When you have two fierce and successful competitors playing for the same team, yet searching for individual glory…you’re bound to have problems.
Such is the case with American skiers Lindsey Vonn and Julia Mancuso. Both are phenomenal athletes. Both are on the US Ski Team. Both want to be the best because they are, by nature, competitive people. Lindsey wants medals, Julia wants medals—but they both want the US as a country to get medals too.
At what point does it get difficult to continue cheering on a teammate? For Julia, certainly it comes when you feel like the Olympics have turned into a popularity contest. “People are having a hard time reaching their potential because it’s such a struggle for attention. You come to meetings after races and it’s like it’s a bad day if Lindsey didn’t do well,” Julia said.
It’s true that Lindsey Vonn, “America’s sweetheart” (that doesn’t help), is the “Wheaties Box” type idol that tends to absorb the attention of media, and thus, the public. Julia’s medals have certainly garnered attention, but not the attention Lindsey would have received had she medaled in every event.
The whispered about tension between the two skiers surfaced when Julia made this comment to Sports Illustrated: “It’s such a popularity contest. Our team is struggling, as a group”.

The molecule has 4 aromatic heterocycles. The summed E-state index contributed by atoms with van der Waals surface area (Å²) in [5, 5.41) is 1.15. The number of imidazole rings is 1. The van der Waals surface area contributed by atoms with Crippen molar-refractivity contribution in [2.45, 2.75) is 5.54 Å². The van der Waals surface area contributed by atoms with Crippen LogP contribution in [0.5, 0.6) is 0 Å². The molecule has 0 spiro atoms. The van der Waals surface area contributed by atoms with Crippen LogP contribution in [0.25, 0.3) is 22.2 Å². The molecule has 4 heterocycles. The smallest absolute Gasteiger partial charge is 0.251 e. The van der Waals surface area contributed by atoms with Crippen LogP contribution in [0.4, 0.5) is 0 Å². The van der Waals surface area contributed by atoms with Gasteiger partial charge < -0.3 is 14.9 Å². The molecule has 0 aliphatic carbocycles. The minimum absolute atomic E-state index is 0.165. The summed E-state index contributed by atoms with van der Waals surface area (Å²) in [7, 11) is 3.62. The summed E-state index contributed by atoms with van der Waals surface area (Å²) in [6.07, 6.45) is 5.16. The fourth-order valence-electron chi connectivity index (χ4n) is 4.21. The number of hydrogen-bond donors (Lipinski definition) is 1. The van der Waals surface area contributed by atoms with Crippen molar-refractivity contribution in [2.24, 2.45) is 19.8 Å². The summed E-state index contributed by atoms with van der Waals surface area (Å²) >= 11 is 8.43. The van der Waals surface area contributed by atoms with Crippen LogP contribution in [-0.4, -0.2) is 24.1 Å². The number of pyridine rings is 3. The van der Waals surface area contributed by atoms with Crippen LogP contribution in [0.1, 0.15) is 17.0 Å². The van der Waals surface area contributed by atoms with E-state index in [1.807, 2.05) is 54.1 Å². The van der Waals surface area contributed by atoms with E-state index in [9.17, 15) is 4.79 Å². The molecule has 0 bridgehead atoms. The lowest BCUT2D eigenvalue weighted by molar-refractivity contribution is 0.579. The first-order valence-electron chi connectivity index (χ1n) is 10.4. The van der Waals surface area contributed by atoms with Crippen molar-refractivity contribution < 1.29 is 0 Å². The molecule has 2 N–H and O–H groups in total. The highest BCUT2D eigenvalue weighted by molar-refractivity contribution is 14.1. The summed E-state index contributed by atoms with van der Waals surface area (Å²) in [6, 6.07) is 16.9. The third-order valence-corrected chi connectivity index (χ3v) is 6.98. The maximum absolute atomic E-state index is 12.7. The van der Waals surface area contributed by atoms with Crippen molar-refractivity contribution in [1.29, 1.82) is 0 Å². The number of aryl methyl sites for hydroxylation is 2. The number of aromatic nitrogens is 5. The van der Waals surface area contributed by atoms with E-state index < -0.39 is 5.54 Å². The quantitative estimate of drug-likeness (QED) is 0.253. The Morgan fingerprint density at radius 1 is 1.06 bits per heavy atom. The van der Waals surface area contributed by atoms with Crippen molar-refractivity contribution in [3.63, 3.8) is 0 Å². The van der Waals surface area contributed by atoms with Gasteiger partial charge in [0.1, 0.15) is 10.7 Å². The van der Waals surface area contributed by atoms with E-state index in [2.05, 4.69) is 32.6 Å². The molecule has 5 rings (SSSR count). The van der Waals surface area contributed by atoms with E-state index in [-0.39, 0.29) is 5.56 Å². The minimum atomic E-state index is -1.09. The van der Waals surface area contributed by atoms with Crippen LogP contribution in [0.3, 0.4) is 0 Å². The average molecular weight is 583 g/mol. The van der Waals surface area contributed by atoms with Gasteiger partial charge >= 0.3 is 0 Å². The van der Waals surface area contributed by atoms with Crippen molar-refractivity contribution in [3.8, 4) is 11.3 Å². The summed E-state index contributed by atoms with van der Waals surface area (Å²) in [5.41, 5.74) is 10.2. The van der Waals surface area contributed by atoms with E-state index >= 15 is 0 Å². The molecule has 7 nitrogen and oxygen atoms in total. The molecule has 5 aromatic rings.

This hurt Lindsey, who feels she did not intentionally bring about any imbalance of team unity. “I try to support Julia as much as I support all the other team mates. I have been racing with Julia since I was a little kid and yes we are competitors but I always support her and it has definitely hurt me that she has said some negative things about me.
“All I can do is continue to support her like I always have done and hope that she reciprocates that.
“I am always proud that an American is doing well and I was proud of her for being on the podium in downhill in super combined and it just bums me out,” she said.
Although it was no fault of Lindsey’s, Julia’s first run in today’s Olympic Giant Slalom event was put at a severe disadvantage by Lindsey’s fall. Julia was next to go, and no one stopped her from going. She was having a good run when suddenly she was flagged to stop because Lindsey had not yet left the course. She then had to be flown back to the start via helicopter, and by the time she skied down again, the course was shredded and in terrible condition (several other racers had gone). Julia said: “I wanted to finish. I was having a great run and wish I could have come down and not have her be flagged and that is absolutely not what I wanted – it happened, all you can do is deal with the hand that you are dealt.”
Lindsey of course, felt horribly about the incident: “I feel terrible for Julia, it is absolutely not what I wanted. I wanted to finish, I wanted to have a good run and by no means wanted that to happen to Julia.
“All I can say is that I feel terrible and really hope she can ski the way she has been skiing and hopefully have a good second run and punch it back in there,” Lindsey told reporters.
However, then she added something she didn’t have to add: “I know that she is mad and probably frustrated and probably mad at me but I can’t help that I fell.”